OP-ED: Indictments Expose Political Corruption

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Black politicians indicted
Lewis Reed, Jeffrey Boyd, John Collins-Muhammad indicted. Writer says Black constituents must "unleash our own consequences."

Black Communities Must Tighten up our Expectations and Unleash our own Consequences for Public Servants

by Jamala Rogers, Black Commentator Editorial Board

Three African American elected officials [in St. Louis, Missouri] were recently listed in a federal indictment, complete with the transcript of conversations of how they would help businessman John Doe circumvent the system in exchange for monetary and material goodies to enrich themselves. The political careers of Alder Board President Lewis Reed, Alder Jeffrey Boyd and Alder John Collins-Muhammad are dead. There are some important lessons in this situation that can benefit us in the pursuit of Black political empowerment.

The three political clowns face a number of charges from bribery to fraud and are looking at stiff sentences and fines. In exchange for helping a local business circumvent the system to receive city property, tax abatements and other city resources, the disgraced men received items like a 2016 VW (not even a 2022 BMW), a new cell phone, about $700 for a car repair and cash (described by one local report as “pocket change”).

It is suspected that John Doe is an Arab business person. This is a significant contradiction because a few years ago, another sweeping federal investigation led to indictments and convictions of Arab convenience store and gas station owners across multiple states. Because Missouri has the lowest cigarette tax in the country, cigarettes were being bought here and resold in other states, money laundered and an assortment of other crimes committed. Specifically, most of the owners were of Palestinian descent and of Muslim faith. While some of us are fighting to advance the rights of Palestinian people in the Middle East, these businesses are engaging in behavior and selling all kinds of poison that go against the teachings of Islam.

The wards of the two alders were woefully neglected and now we see why. They were too busy looking out for themselves and not the community. Boyd and Collins-Muhammad were arrogant and had become estranged from Black folks. Except for their immediate families, no Black organization or civic leader came out publicly in their defense. A usually forgiving Black community stood down, offering only condemnation and ridicule.

[The Black community] should be way past the notion that a person’s skin color is the main determining factor for getting our support. We need to be looking at character, past track record and vision.

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The investigation and indictments shut down all current abatement requests – not just for these two but for all the alderpersons. Some of these abatement requests were probably legit but were caught up in the dragnet. The city and federal search for illegal dealings will go back at least five years. More indictments are sure to come.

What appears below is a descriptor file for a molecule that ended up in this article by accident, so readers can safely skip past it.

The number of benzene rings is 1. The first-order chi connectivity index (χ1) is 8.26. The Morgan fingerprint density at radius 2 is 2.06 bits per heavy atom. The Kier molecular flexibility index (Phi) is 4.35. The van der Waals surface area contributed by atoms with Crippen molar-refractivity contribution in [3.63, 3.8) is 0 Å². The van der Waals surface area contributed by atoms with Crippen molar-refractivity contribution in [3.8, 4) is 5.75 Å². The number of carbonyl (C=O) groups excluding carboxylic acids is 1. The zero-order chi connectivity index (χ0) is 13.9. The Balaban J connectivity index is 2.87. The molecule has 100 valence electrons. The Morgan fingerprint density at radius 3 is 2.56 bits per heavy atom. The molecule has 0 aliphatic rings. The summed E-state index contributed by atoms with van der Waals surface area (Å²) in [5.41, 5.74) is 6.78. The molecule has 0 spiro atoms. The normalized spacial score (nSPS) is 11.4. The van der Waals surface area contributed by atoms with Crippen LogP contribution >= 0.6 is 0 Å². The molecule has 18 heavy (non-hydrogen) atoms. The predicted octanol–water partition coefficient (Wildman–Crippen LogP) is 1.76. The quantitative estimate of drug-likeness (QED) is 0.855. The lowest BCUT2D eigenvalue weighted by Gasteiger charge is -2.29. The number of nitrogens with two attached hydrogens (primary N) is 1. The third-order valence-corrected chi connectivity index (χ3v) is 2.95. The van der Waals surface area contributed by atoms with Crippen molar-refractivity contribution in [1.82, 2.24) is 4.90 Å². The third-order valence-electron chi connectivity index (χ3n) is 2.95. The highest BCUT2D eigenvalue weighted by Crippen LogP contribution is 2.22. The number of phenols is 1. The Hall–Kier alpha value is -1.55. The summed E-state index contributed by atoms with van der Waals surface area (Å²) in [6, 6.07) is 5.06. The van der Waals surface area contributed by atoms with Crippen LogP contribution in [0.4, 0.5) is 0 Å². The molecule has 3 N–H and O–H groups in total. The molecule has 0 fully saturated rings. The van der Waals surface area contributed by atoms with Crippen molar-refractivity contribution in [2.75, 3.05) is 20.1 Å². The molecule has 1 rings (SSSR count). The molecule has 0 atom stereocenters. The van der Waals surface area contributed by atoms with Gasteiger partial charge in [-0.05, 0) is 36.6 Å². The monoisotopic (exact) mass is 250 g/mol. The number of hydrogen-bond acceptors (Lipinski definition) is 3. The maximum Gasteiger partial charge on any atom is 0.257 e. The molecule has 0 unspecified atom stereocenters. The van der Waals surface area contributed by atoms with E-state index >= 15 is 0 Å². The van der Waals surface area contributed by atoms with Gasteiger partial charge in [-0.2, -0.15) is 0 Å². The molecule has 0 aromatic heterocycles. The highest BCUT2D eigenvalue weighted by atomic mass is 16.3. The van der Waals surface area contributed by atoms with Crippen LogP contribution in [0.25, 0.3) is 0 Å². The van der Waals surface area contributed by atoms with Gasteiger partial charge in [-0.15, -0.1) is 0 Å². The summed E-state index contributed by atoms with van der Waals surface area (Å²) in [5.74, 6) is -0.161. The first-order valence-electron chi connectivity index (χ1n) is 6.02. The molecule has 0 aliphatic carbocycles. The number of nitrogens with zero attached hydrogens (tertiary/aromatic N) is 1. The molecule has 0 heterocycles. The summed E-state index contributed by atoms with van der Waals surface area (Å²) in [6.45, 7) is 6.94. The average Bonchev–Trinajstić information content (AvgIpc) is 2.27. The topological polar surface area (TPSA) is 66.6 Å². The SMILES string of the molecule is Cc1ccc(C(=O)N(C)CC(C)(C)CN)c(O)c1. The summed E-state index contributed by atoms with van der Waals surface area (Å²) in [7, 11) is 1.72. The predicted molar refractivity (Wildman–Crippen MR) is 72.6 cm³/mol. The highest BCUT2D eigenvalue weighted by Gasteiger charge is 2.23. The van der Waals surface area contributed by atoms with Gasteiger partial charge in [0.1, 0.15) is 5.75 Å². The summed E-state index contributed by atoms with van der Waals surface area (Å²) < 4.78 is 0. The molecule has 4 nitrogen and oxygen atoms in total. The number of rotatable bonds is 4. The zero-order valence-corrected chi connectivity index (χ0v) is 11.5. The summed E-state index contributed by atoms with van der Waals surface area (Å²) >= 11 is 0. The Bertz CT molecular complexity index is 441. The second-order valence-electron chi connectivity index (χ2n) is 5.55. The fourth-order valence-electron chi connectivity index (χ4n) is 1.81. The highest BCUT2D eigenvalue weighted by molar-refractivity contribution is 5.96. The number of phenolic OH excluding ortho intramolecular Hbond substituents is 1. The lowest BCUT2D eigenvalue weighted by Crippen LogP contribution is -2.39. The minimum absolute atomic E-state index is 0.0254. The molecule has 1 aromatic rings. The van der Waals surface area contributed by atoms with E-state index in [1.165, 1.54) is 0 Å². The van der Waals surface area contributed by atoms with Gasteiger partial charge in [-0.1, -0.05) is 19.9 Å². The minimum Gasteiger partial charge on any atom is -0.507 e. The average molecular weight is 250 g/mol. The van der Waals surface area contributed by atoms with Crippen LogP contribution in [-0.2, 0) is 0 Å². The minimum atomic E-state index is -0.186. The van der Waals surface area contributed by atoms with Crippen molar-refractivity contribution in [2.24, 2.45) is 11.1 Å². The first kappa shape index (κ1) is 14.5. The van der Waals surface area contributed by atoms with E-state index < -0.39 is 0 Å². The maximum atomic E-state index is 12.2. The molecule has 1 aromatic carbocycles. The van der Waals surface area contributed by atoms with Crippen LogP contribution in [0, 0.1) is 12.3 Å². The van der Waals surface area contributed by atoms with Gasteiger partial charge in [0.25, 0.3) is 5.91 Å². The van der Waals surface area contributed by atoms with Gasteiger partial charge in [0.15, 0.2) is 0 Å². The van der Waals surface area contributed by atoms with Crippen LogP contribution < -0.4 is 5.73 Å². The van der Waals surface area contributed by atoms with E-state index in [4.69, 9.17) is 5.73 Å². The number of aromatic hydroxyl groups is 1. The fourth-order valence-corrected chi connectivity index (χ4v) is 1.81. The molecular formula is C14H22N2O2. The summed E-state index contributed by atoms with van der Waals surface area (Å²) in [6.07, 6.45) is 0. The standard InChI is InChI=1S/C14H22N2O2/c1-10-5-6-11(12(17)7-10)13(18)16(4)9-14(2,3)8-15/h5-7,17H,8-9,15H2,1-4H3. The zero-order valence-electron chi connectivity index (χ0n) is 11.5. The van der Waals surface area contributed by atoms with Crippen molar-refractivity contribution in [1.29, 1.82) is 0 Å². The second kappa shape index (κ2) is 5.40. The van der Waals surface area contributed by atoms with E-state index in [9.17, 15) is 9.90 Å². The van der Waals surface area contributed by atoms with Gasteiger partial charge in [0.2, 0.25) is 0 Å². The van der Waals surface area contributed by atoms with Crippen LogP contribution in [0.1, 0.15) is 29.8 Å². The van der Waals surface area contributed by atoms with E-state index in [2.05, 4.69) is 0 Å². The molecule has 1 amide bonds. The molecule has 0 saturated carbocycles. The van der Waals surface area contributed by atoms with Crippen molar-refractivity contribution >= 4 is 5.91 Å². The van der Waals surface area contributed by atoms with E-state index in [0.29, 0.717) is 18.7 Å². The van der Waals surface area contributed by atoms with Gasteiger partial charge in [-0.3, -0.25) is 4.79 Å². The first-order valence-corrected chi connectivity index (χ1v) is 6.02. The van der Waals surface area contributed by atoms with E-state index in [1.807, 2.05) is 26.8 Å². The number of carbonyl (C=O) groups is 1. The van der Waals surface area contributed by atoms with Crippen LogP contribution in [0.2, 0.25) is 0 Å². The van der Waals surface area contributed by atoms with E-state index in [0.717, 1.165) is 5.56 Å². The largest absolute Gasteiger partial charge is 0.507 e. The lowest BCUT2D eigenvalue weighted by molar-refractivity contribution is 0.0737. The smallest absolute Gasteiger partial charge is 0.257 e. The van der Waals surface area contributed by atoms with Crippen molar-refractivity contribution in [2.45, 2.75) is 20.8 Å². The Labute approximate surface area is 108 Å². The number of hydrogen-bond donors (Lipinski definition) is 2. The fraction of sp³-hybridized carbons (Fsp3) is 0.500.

This is where too many elected officials get it all wrong: extortion, embezzlement, bribery, political favoritism, sexual favors and lining one’s pockets are not supposed to be part of the job. They have it twisted: these are not automatic perks for public service.

For Black politicians to engage in this behavior and then use the excuse that the white boys have been doing it for years is totally unacceptable. They know their constituents are often too consumed with their own survival to notice their greedy exploits or if they do know, feel powerless to do anything about it. We get victimized in so many ways by so many different predators, we have layers of scar tissue. The betrayal hurts double when the predator looks like you.

As we fight for true and equitable representation, our communities must also fight for transformative leaders. We should be way past the notion that a person’s skin color is the main determining factor for getting our support. We need to be looking at character, past track record and vision.

We should know that the fight for Black political power under capitalism has its limitations so the role of conscious organizers is advocating for an alternative vision as we engage in the fight for reforms. This is also a time to re-imagine our communities where people think twice before they double-cross us – either out of respect or fear.

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BlackCommentator.com Editorial Board member and Columnist, Jamala Rogers, founder and Chair Emeritus of the Organization for Black Struggle in St. Louis is an organizer, trainer and speaker. She is the author of The Best of the Way I See It – A Chronicle of Struggle. Other writings by Ms. Rogers can be found on her blog jamalarogers.com. Contact Ms. Rogers and BC. This commentary first appeared on Blackcommentator.com.

1 COMMENT

  1. Doesn’t matter the gender of the person, what matters is character and know-how and vision. Too many of our elected officials are learning on the job and the wrong things they learned quickly, leaving their communities blinded and hopeful.

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